Have you ever seen a plant that traps insects? Even though I do not understand plant physiology, my husband does and he has told me about some of them. So I went to his office to find out more. He said there are certain kinds of plants that are particularly good at what they do. We went through a plant handbook that has about 200 pages of information about certain kinds of plants and their various uses, and I read about carnivorous plants which trap insects.
The best known carnivorous plant is the white fly trap (Anethum prostrate). There are several species of flies that can be killed by an anthem. One species in particular, the red-tailed flytrap, can be found growing wild across most of southwest Ohio.
What makes this plant so good at trapping insects? It traps tiny fly larvae which hatch into very small flies which can do a great deal of damage to plants. A plant like the white fly trap, if we did not remove all the adult flies, would probably cause quite a bit of damage. The tiny adult fly larvae need a moist environment to grow and this will provide plenty of moisture for them to feed on. A huge amount of moisture could also cause the roots of the plant to rot.
All of us realize that the plant world is filled with predators. In nature, plants get hit by predators from all kinds of different animals. Insects are usually too small to be of any harm to plants. However, when you have a plant that traps insects, this means that it is a predator itself, and will want to eat whatever it can get its hand on. That means that sometimes a plant like the fly trap will start to kill other plants in the area.
This plant is called the ladybug eater. It traps ladybugs as well as other flying insects like mosquitoes. There are many different types of ladybug traps. All of them serve the same purpose: to catch and eat the tiny flying insects that are falling towards them in the air. However, they differ in the way that the capture the insects because some fly traps have backs that they hold onto with their claws while others have suction cups on their bottoms.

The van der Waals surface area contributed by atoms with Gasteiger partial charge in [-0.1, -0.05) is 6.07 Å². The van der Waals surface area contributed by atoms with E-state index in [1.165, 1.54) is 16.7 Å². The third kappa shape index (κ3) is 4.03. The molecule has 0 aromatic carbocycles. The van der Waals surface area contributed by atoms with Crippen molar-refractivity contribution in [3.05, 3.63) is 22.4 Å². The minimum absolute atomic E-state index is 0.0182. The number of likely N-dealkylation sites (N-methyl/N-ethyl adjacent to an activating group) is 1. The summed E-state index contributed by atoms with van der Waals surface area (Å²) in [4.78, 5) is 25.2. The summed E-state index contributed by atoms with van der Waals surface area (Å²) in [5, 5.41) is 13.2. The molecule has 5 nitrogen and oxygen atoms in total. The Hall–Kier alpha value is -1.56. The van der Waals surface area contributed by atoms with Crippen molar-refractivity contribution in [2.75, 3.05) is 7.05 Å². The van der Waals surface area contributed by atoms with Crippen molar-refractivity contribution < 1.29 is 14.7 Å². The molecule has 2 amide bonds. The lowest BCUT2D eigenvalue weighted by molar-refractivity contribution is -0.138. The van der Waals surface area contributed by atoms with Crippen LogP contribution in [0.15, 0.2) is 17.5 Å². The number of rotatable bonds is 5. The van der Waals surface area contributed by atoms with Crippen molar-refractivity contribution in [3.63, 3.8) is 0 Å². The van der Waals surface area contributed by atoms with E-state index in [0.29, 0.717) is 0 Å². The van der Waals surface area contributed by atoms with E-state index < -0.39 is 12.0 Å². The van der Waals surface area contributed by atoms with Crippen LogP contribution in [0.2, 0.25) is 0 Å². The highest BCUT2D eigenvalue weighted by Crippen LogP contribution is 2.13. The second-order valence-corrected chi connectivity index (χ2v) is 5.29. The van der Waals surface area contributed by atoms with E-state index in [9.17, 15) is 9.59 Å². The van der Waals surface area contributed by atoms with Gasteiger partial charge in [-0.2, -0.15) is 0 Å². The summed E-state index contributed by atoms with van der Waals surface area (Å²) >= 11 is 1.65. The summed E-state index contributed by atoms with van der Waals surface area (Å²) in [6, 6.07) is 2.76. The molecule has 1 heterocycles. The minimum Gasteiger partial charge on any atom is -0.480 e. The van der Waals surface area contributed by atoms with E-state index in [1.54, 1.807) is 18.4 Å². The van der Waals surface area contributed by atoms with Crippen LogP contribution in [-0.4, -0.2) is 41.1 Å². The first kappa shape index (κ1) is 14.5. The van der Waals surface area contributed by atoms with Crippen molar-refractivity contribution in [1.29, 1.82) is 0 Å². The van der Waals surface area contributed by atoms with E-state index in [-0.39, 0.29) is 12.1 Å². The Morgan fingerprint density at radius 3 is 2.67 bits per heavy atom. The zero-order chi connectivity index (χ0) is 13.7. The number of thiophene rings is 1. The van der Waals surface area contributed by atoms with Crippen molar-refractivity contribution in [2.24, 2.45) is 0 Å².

Many people think that if a plant has hairs on it, then it is a great insect trap. But they are wrong! Yes, a plant that traps insects may have hairs on them but that does not mean that they are any better at capturing the insects than ordinary flies. They may have more hairs than the flies, but they are no better. What they are is an excellent way of removing the tiny flies that land on them, but not a good way of capturing or eating the insects that fall on them.
The last type of fly trap is the fly swatter. These are usually made out of wood and are placed next to bushes, grass or weeds where the small flying insects come flying. Usually there are many of these around because there is no place for the flies to go. When you spot one of these fly swatters, just plant it next to an existing flower in your garden and the insect will just land on the plant and are caught by the swatter.
You should note that a plant that traps insects can be a beneficial as well as a harmful plant. The beneficial type do not harm the insects and do not harm the plant. They are best placed in places where there are other types of beneficial plants, preferably in places where there is not too much vegetation around.